Sulfilimine Cross-Links: A Key to Tissue Evolution
By: Carol Rouzer, Marnett Research Laboratory
Published: December 2, 2013
The stabilization of basement membrane collagen IV by sulfilimine cross-links appears early in evolution, coincident with complex tissue organization.
The epithelial cells that line body cavities and the endothelial cells that line blood vessels are supported by a thin network of fibers known as the basement membrane. This membrane not only provides structural integrity to the epithelium and endothelium, it also serves as a scaffold for the assembly of macromolecules and interacts with the surface receptors of cells in the substructure of the tissue. Consequently the basement membrane is essential to the processes of cellular differentiation and organogenesis. The single major constituent of the basement membrane is collagen IV, which is constructed from a triple helical protomer as its basic building block. Unlike the collagen used to form most connective tissues, such as tendons and ligaments, collagen IV polypeptides retain their C-terminal non-collagenous domain (NC1), which forms an expanded, nonhelical structure at the end of the protomer. To form the network of fibers that make up the basement membrane, the NC1 regions of two protomers aggregate end-to end to yield a hexamer (Figure 1). This hexameric structure is then stabilized by the formation of a sulfilimine bond (S=N) cross-link between methionine-93 (Met93) of one protomer and hydroxylysine 211 (Hyl211) of the opposing protomer in a reaction catalyzed by the enzyme peroxidasin. The sulfilimine bond is crucial to collagen IV strength and stability, leading Vanderbilt Institute of Chemical Biology investigator Billy Hudson and his colleagues to hypothesize that its appearance in evolution would correspond to the development of complex tissues and organs. They now present compelling data in support of that hypothesis [A. L. Fidler et al., (2013) Proc. Natl. Acad. Sci. U.S.A., published online December 16, DOI:10.1073/pnas.1318499111].
Figure 1. Cartoon representation of the molecular structure of the NC1 domains of two collagen trimers joined end-to-end to form a hexamer. Sulfilimine bonds between Met-93 of one monomer and Hyl211 of the opposing monomer stabilize the structure. Image reproduced through the courtesy of Wikimedia Commons under the GNU Free Documentation License.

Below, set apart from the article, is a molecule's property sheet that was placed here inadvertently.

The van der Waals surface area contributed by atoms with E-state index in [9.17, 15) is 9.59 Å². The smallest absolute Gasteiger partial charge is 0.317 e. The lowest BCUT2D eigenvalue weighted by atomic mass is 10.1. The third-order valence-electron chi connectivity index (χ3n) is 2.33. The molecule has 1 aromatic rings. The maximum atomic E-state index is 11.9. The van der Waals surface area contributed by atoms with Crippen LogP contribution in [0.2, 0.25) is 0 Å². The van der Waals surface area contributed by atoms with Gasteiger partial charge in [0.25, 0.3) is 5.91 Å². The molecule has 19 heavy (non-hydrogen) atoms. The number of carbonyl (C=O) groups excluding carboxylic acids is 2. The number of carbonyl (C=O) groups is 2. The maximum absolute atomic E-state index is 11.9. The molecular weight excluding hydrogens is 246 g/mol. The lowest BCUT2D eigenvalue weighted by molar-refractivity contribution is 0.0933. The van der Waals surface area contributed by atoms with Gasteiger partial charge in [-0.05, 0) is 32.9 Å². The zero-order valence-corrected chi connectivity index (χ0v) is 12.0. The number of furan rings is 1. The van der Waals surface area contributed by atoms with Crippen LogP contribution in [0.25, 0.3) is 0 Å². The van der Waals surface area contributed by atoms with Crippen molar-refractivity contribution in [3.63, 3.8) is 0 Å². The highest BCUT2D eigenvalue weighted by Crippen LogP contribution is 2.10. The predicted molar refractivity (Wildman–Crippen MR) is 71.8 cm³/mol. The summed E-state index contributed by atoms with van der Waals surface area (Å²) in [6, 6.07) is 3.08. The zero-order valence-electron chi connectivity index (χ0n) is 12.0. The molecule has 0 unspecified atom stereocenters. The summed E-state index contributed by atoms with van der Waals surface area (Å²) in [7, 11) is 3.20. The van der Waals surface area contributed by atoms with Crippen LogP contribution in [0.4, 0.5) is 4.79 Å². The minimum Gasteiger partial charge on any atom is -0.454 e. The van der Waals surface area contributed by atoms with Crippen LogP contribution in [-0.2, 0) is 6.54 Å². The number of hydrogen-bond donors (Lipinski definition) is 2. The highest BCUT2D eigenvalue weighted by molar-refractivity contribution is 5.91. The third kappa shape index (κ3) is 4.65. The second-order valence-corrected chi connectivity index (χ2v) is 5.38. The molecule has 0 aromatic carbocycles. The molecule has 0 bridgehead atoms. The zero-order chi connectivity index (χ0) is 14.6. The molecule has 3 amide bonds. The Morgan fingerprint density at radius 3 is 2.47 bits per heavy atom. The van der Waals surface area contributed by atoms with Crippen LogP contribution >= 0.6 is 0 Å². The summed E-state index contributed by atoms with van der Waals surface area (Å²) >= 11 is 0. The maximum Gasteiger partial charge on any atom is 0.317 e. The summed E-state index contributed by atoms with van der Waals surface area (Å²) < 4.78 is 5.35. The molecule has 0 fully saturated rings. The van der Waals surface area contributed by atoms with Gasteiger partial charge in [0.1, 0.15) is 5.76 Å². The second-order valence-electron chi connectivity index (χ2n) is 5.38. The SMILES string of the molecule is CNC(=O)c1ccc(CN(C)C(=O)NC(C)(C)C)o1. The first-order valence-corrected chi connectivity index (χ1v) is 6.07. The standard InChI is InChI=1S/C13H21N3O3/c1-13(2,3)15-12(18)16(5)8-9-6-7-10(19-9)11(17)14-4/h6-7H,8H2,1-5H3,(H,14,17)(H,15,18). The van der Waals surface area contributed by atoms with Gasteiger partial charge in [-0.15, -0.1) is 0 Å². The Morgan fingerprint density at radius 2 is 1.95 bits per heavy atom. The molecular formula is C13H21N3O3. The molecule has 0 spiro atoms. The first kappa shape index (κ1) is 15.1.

To test their hypothesis, the researchers selected 30 different species of Metazoa from 11 different phyla spanning the full range of evolutionary diversity. For each species, they investigated the presence or absence of sulfilimine bonds in the animal’s collagen IV by multiple methods. First, they examined the amino acid sequences of the collagen IV monomers looking for the presence of Met93 and Hyl211. Next, they isolated collagen IV from the animal and treated it with collagenase to release the NC1 domain hexamer. Further treatment with SDS caused dissociation of the hexamer into individual monomers, but if sulfilimine cross-links were present, the linked monomers could not dissociate and would be detected as dimers by SDS-PAGE. Finally, mass spectral analysis of tryptic digests of the NC1 hexamers revealed a characteristic pair of peptides linked by the sulfilimine bridge in those collagen IV samples in which the cross-linking was present (Figure 2).
Figure 2. (A) Sulfilimine bonds cross-link the NC1 domain of one chain of a collagen IV triple helical monomer to the NC1 domain of an opposing monomer chain. Treatment with collagenase releases the NC1 hexamer from the rest of the collagen molecule. Denaturation with SDS then separates the subunits. Those joined by a sulfilimine bond remain as dimers, while the unbonded chains separate into monomers. (B) Samples of collagen IV are treated as described in (A). Then, SDS-PAGE detects dimers and monomers in samples containing sulfilimine bonds. (C) Tryptic treatment of collagen IV yields two peptides joined by the sulfilimine bond. Loss of 2 m/z units relative to the mass predicted from the amino acid composition of the peptides corresponds to the double bond formed between the nitrogen and sulfur atoms of the sulfilimine linkage. Reprinted with permission from [A. L. Fidler et al., (2013) Proc. Natl. Acad. Sci. U.S.A., published online December 16, DOI:10.1073/pnas.1318499111]. Copyright 2013, A. L. Fidler, et al.